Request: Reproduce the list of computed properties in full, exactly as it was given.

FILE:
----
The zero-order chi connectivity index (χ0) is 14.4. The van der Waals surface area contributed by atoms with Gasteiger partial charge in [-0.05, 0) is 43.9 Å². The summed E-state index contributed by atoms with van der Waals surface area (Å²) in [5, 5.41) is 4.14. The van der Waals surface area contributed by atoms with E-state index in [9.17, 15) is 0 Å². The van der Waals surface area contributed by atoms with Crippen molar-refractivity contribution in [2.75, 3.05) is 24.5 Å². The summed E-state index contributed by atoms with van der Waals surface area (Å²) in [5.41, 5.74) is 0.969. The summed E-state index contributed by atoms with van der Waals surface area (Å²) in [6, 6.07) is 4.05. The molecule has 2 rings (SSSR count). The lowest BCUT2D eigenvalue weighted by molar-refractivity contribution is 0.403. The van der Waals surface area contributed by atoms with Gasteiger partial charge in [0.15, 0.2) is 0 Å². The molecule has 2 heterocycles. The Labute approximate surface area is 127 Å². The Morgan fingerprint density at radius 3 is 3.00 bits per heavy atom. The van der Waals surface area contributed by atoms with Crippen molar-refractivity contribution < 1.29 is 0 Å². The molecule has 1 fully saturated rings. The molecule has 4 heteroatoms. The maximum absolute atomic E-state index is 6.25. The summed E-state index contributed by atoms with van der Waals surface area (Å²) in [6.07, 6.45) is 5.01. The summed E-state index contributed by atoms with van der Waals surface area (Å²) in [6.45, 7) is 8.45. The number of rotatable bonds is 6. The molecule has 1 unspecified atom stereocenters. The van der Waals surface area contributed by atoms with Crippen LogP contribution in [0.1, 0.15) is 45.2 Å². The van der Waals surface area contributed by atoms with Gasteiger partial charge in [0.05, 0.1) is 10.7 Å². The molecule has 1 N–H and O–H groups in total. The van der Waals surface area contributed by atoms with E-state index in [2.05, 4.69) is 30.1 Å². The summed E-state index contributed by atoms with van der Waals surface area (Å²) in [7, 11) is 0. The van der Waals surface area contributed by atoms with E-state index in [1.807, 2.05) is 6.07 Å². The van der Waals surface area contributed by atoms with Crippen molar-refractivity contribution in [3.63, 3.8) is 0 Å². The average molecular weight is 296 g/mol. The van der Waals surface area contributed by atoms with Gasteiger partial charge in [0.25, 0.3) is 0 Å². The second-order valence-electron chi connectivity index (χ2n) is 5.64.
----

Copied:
The zero-order chi connectivity index (χ0) is 14.4. The van der Waals surface area contributed by atoms with Gasteiger partial charge in [-0.05, 0) is 43.9 Å². The summed E-state index contributed by atoms with van der Waals surface area (Å²) in [5, 5.41) is 4.14. The van der Waals surface area contributed by atoms with E-state index in [9.17, 15) is 0 Å². The van der Waals surface area contributed by atoms with Crippen molar-refractivity contribution in [2.75, 3.05) is 24.5 Å². The summed E-state index contributed by atoms with van der Waals surface area (Å²) in [5.41, 5.74) is 0.969. The summed E-state index contributed by atoms with van der Waals surface area (Å²) in [6, 6.07) is 4.05. The molecule has 2 rings (SSSR count). The lowest BCUT2D eigenvalue weighted by molar-refractivity contribution is 0.403. The van der Waals surface area contributed by atoms with Gasteiger partial charge in [0.15, 0.2) is 0 Å². The molecule has 2 heterocycles. The Labute approximate surface area is 127 Å². The Morgan fingerprint density at radius 3 is 3.00 bits per heavy atom. The van der Waals surface area contributed by atoms with Crippen molar-refractivity contribution < 1.29 is 0 Å². The molecule has 1 fully saturated rings. The molecule has 4 heteroatoms. The maximum absolute atomic E-state index is 6.25. The summed E-state index contributed by atoms with van der Waals surface area (Å²) in [6.07, 6.45) is 5.01. The summed E-state index contributed by atoms with van der Waals surface area (Å²) in [6.45, 7) is 8.45. The number of rotatable bonds is 6. The molecule has 1 unspecified atom stereocenters. The van der Waals surface area contributed by atoms with Crippen LogP contribution in [0.1, 0.15) is 45.2 Å². The van der Waals surface area contributed by atoms with Gasteiger partial charge in [0.05, 0.1) is 10.7 Å². The molecule has 1 N–H and O–H groups in total. The van der Waals surface area contributed by atoms with E-state index in [2.05, 4.69) is 30.1 Å². The summed E-state index contributed by atoms with van der Waals surface area (Å²) in [7, 11) is 0. The van der Waals surface area contributed by atoms with E-state index in [1.807, 2.05) is 6.07 Å². The van der Waals surface area contributed by atoms with Crippen molar-refractivity contribution in [3.63, 3.8) is 0 Å². The average molecular weight is 296 g/mol. The van der Waals surface area contributed by atoms with Gasteiger partial charge in [0.25, 0.3) is 0 Å². The second-order valence-electron chi connectivity index (χ2n) is 5.64.